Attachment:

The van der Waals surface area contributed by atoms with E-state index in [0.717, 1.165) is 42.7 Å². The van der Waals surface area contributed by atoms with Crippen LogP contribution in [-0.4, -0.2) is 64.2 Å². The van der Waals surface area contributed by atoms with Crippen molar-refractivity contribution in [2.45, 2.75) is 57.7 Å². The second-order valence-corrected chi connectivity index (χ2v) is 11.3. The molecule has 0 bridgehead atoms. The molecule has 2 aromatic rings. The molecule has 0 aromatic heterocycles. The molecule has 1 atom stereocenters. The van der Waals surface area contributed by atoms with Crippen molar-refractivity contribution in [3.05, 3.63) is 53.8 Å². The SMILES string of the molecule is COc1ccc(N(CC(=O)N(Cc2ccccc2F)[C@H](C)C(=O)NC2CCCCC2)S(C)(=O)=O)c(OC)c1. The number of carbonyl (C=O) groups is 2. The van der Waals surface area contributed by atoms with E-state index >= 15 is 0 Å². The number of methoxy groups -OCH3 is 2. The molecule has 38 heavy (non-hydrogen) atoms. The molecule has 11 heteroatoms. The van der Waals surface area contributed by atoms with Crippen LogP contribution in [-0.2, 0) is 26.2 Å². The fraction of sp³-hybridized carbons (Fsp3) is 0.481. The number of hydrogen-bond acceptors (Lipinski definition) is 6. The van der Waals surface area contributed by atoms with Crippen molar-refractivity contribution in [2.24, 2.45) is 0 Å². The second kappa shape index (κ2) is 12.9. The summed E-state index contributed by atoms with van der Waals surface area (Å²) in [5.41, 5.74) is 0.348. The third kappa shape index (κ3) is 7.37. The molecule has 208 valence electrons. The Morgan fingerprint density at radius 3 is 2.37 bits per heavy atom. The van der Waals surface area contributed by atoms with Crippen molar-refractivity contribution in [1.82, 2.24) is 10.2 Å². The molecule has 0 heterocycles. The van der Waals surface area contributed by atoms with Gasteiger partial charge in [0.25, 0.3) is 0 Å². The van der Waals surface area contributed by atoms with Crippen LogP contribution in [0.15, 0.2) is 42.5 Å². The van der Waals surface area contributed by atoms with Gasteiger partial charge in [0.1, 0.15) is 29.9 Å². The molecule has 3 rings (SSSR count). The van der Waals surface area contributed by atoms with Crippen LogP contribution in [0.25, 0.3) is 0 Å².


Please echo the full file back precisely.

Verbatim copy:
The van der Waals surface area contributed by atoms with E-state index in [0.717, 1.165) is 42.7 Å². The van der Waals surface area contributed by atoms with Crippen LogP contribution in [-0.4, -0.2) is 64.2 Å². The van der Waals surface area contributed by atoms with Crippen molar-refractivity contribution in [2.45, 2.75) is 57.7 Å². The second-order valence-corrected chi connectivity index (χ2v) is 11.3. The molecule has 0 bridgehead atoms. The molecule has 2 aromatic rings. The molecule has 0 aromatic heterocycles. The molecule has 1 atom stereocenters. The van der Waals surface area contributed by atoms with Crippen molar-refractivity contribution in [3.05, 3.63) is 53.8 Å². The SMILES string of the molecule is COc1ccc(N(CC(=O)N(Cc2ccccc2F)[C@H](C)C(=O)NC2CCCCC2)S(C)(=O)=O)c(OC)c1. The number of carbonyl (C=O) groups is 2. The van der Waals surface area contributed by atoms with E-state index >= 15 is 0 Å². The number of methoxy groups -OCH3 is 2. The molecule has 38 heavy (non-hydrogen) atoms. The molecule has 11 heteroatoms. The van der Waals surface area contributed by atoms with Crippen LogP contribution in [-0.2, 0) is 26.2 Å². The fraction of sp³-hybridized carbons (Fsp3) is 0.481. The number of hydrogen-bond acceptors (Lipinski definition) is 6. The van der Waals surface area contributed by atoms with Crippen molar-refractivity contribution in [2.24, 2.45) is 0 Å². The second kappa shape index (κ2) is 12.9. The summed E-state index contributed by atoms with van der Waals surface area (Å²) in [5.41, 5.74) is 0.348. The third kappa shape index (κ3) is 7.37. The molecule has 208 valence electrons. The Morgan fingerprint density at radius 3 is 2.37 bits per heavy atom. The van der Waals surface area contributed by atoms with Crippen molar-refractivity contribution in [1.82, 2.24) is 10.2 Å². The molecule has 0 heterocycles. The van der Waals surface area contributed by atoms with Gasteiger partial charge in [0.25, 0.3) is 0 Å². The van der Waals surface area contributed by atoms with Crippen LogP contribution in [0.15, 0.2) is 42.5 Å². The van der Waals surface area contributed by atoms with Gasteiger partial charge in [0.1, 0.15) is 29.9 Å². The molecule has 3 rings (SSSR count). The van der Waals surface area contributed by atoms with Crippen LogP contribution in [0.25, 0.3) is 0 Å².